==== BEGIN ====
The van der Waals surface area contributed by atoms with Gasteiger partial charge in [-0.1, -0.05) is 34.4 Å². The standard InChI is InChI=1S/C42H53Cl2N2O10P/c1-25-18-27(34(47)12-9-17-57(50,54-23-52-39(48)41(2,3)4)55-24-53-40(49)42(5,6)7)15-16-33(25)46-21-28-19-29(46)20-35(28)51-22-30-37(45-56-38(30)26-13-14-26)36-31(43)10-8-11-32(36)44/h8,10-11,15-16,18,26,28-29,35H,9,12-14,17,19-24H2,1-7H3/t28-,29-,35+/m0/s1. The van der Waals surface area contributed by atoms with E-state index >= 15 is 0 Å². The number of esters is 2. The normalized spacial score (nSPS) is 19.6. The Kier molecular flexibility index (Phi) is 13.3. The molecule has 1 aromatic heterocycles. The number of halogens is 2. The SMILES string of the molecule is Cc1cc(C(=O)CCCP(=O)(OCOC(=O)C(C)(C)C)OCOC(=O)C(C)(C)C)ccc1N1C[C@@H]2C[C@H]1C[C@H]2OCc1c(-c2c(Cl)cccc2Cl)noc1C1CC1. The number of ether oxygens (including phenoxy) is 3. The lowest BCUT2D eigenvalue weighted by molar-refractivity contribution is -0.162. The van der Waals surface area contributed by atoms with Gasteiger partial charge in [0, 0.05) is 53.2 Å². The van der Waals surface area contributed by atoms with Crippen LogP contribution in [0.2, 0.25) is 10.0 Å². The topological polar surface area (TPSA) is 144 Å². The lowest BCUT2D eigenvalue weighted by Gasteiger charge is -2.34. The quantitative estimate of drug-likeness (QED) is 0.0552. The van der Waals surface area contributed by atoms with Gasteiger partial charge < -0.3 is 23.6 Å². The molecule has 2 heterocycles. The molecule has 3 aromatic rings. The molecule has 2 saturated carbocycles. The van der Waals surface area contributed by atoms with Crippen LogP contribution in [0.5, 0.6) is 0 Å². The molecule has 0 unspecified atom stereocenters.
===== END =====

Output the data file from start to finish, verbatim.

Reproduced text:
The van der Waals surface area contributed by atoms with Gasteiger partial charge in [-0.1, -0.05) is 34.4 Å². The standard InChI is InChI=1S/C42H53Cl2N2O10P/c1-25-18-27(34(47)12-9-17-57(50,54-23-52-39(48)41(2,3)4)55-24-53-40(49)42(5,6)7)15-16-33(25)46-21-28-19-29(46)20-35(28)51-22-30-37(45-56-38(30)26-13-14-26)36-31(43)10-8-11-32(36)44/h8,10-11,15-16,18,26,28-29,35H,9,12-14,17,19-24H2,1-7H3/t28-,29-,35+/m0/s1. The van der Waals surface area contributed by atoms with E-state index >= 15 is 0 Å². The number of esters is 2. The normalized spacial score (nSPS) is 19.6. The Kier molecular flexibility index (Phi) is 13.3. The molecule has 1 aromatic heterocycles. The number of halogens is 2. The SMILES string of the molecule is Cc1cc(C(=O)CCCP(=O)(OCOC(=O)C(C)(C)C)OCOC(=O)C(C)(C)C)ccc1N1C[C@@H]2C[C@H]1C[C@H]2OCc1c(-c2c(Cl)cccc2Cl)noc1C1CC1. The number of ether oxygens (including phenoxy) is 3. The lowest BCUT2D eigenvalue weighted by molar-refractivity contribution is -0.162. The van der Waals surface area contributed by atoms with Gasteiger partial charge in [0, 0.05) is 53.2 Å². The van der Waals surface area contributed by atoms with Crippen LogP contribution in [0.2, 0.25) is 10.0 Å². The topological polar surface area (TPSA) is 144 Å². The lowest BCUT2D eigenvalue weighted by Gasteiger charge is -2.34. The quantitative estimate of drug-likeness (QED) is 0.0552. The van der Waals surface area contributed by atoms with Gasteiger partial charge < -0.3 is 23.6 Å². The molecule has 2 heterocycles. The molecule has 3 aromatic rings. The molecule has 2 saturated carbocycles. The van der Waals surface area contributed by atoms with Crippen LogP contribution in [0.5, 0.6) is 0 Å². The molecule has 0 unspecified atom stereocenters.